Tuesday, October 5, 2010

Making the novel shine Part 2: The Crux of Deus-ex-Machinas

So, back to the subject of word count and polishing, since sitting idly while my query is standing in the long and hopeful but unpromising line to be torn to bits by the Query Shark won’t make my book more presentable. Which is crucial for when my query does at one point arouse an agent’s interest, in which case no writer seeking representation should be unprepared.

I’m at 109k right now. Still too long. In the query I sent to the Query Shark I fibbed a little, stating it was 105k – but I imagine she’ll still comment on it being too long, if she posts my query. I know I can make it to 105k, which is why I declared it to be so. But getting below 105… that’ll be a tough nut. I have a feeling major rewrites will be on the agenda, but I’m wary of that idea. I really like the plot as it is, and it’s not like it ever gets boring. In my opinion, anyway.

I’m still finding whole paragraphs that don’t need to be in there anymore; they were more of a crutch for me as a writer to lean on to understand my characters better, or things that were meant to lead up to events that were never written. Cutting those paragraphs out is easy, but it won’t be enough on its own.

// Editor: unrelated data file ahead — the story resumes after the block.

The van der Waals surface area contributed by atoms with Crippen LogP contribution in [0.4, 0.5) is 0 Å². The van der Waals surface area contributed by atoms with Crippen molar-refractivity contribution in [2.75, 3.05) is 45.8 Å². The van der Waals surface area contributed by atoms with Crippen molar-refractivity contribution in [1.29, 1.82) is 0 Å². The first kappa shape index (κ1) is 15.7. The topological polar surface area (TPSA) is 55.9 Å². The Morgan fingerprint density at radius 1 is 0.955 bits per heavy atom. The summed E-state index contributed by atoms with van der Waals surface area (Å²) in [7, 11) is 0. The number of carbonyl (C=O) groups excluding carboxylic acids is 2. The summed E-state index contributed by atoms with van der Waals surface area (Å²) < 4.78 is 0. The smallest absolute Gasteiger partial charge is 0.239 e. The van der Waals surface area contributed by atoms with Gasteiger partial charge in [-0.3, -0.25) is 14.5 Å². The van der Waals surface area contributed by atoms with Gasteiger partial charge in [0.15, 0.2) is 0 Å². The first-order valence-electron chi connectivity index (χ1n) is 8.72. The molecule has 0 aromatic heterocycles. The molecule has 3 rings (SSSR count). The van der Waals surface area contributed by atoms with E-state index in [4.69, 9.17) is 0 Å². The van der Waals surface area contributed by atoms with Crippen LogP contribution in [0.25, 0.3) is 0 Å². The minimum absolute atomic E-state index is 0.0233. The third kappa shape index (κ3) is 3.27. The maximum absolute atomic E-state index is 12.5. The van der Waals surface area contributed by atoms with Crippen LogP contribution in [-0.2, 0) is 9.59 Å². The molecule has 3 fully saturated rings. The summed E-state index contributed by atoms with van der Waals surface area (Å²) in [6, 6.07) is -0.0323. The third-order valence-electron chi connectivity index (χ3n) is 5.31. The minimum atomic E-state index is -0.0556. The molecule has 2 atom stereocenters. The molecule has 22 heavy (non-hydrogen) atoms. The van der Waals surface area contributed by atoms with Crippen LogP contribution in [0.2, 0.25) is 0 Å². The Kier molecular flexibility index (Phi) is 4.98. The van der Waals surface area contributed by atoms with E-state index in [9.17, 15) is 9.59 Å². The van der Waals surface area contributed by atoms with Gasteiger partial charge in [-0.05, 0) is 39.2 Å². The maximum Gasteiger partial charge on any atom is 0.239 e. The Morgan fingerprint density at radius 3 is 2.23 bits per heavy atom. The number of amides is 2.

So it’s the hang-man’s noose for another character. She’s a very likable one, but it makes sense to take her out, since her existence was a bit of a contradiction to the main character’s personal views. I can also easily rewrite the one time this character is actually important to the plot, which will in turn get rid of a somewhat deus-ex-machina element that never really gets explained and which even now I have no explanation for. My guess is an editor would label this as a clear candidate for snipping.

Deus-ex-machinas are considered to be poor storytelling technique, and as a reader I whole-heartedly concur. ‘Deus-ex-machina’ is latin for ‘god out of the machine’; it’s a plot device with which a seemingly inextricable problem is suddenly and abruptly solved with the contrived and unexpected intervention of some new character, ability or object. It implies poor creativity on the author’s part and often undermines the story’s internal logic.

For the writer, the use of a deus-ex-machina is of course the easiest way to get his/her character out of an irresolvable pickle. But for the reader it can be very anticlimactic; like seeing the dish of a beautifully arranged gourmet dinner, but, after taking a bite, realizing the food tastes bland. No reader wants to be confronted with unrealistic, out-of-the-blue solutions.

There’s another passage in my book that has a touch of deus-ex-machina-ism to it. I think I have an easy way to solve it. What I’m not sure about is how the new version will fit in with the plot. There’s a slight chance I can even use it to shorten the story. Maybe. Hopefully…

The time to begin writing an article is when you have finished it to your satisfaction.  By that time you begin to clearly and logically perceive what it is you really want to say.  ~Mark Twain

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